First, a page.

Lady R didn't load SA weapons, probe finds
The Lady R did not load South African weapons or ammunition when it called at the Simon’s Town Naval Base in December.
The primary cargo was an old arms order that the SANDF had placed with Russia before the Covid-19 pandemic, consisting largely of lighter weapons and ammunition.
And the cargo ship did load food and other supplies for its return trip to Russia.
These are the main findings from the final report of the judicial panel of investigation, according to informed sources in the security cluster.
News24 reports that Vincent Magwenya, the Presidential spokesperson, confirmed that the investigation by the panel chaired by retired senior Judge Phineas Mojapelo was completed on schedule on 18 July.
The report had to be finished by Friday and be handed over to President Cyril Ramaphosa as soon as his programme allowed.
According to government insiders, the panel did not determine why the ship turned off its on-board identification systems before it entered the naval base.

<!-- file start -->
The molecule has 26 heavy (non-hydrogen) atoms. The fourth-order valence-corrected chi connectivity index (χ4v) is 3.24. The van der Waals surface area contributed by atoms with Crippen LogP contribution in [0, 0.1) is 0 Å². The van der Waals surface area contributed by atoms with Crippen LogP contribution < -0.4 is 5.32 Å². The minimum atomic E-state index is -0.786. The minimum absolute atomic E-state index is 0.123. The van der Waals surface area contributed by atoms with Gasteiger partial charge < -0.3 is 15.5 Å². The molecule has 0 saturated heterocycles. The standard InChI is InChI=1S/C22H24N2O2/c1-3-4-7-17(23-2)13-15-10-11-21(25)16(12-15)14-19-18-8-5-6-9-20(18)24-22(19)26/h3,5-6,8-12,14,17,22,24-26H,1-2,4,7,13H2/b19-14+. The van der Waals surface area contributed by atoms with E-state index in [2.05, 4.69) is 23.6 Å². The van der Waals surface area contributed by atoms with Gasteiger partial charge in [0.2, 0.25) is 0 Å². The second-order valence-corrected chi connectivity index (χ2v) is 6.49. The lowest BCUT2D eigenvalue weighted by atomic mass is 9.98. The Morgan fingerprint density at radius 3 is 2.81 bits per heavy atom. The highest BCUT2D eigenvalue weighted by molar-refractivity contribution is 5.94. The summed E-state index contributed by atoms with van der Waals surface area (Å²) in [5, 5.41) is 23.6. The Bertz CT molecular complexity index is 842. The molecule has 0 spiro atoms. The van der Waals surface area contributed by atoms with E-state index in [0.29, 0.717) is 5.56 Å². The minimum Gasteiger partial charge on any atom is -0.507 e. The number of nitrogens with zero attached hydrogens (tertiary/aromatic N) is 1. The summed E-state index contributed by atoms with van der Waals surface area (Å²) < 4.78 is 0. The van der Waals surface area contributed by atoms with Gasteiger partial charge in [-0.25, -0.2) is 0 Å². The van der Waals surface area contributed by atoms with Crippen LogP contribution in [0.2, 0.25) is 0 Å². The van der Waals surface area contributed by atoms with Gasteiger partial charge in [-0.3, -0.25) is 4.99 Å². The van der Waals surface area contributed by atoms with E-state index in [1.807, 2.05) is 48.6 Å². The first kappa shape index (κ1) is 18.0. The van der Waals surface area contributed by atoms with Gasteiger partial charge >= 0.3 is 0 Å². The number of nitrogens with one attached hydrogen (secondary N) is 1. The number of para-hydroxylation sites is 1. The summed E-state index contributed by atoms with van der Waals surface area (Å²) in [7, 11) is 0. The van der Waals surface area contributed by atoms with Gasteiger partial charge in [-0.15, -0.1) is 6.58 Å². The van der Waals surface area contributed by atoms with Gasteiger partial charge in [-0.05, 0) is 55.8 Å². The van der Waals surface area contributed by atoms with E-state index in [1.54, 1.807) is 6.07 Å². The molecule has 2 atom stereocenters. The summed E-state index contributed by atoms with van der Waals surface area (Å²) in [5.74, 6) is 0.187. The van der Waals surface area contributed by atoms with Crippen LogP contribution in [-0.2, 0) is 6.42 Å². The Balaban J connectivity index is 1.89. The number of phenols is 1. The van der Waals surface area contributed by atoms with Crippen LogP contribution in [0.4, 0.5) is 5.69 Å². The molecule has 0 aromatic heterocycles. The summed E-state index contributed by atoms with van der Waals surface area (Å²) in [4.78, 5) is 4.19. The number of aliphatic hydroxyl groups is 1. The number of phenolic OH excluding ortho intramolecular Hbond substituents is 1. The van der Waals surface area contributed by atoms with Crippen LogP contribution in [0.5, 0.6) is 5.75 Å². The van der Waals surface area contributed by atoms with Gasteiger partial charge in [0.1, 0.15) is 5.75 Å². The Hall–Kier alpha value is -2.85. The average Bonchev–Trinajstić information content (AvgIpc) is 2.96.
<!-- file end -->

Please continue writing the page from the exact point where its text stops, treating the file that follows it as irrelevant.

That aspect was not part of the panel’s mandate, the sources said. The findings confirm Defence & Military Veterans Minister Thandi Modise claims that the cargo was an old order of weapons from Russia.
They were intended for use in the military intervention in northern Mozambique where there is an ongoing insurgence.
The delivery had become urgent due to a chronic lack of ammunition, especially on the part of the Mozambican army which, together with South African and other soldiers from the SADC region, is fighting the extremist groups.
The decision to equip some of the SANDF’s special forces with Russian weapons – presumably AK-47s – facilitated the standardisation of ammunition with that of the Mozambicans.
News24 notes that Magwenya said that after studying the report, Ramaphosa will decide whether to make parts of it public.
Ramaphosa ordered the judicial investigation after statements by the US ambassador to SA, Reuben Brigety, triggered a diplomatic storm between the two countries in May.
Brigety told a group of journalists that he ‘bet his life’ that SA weapons were loaded on to the vessel.
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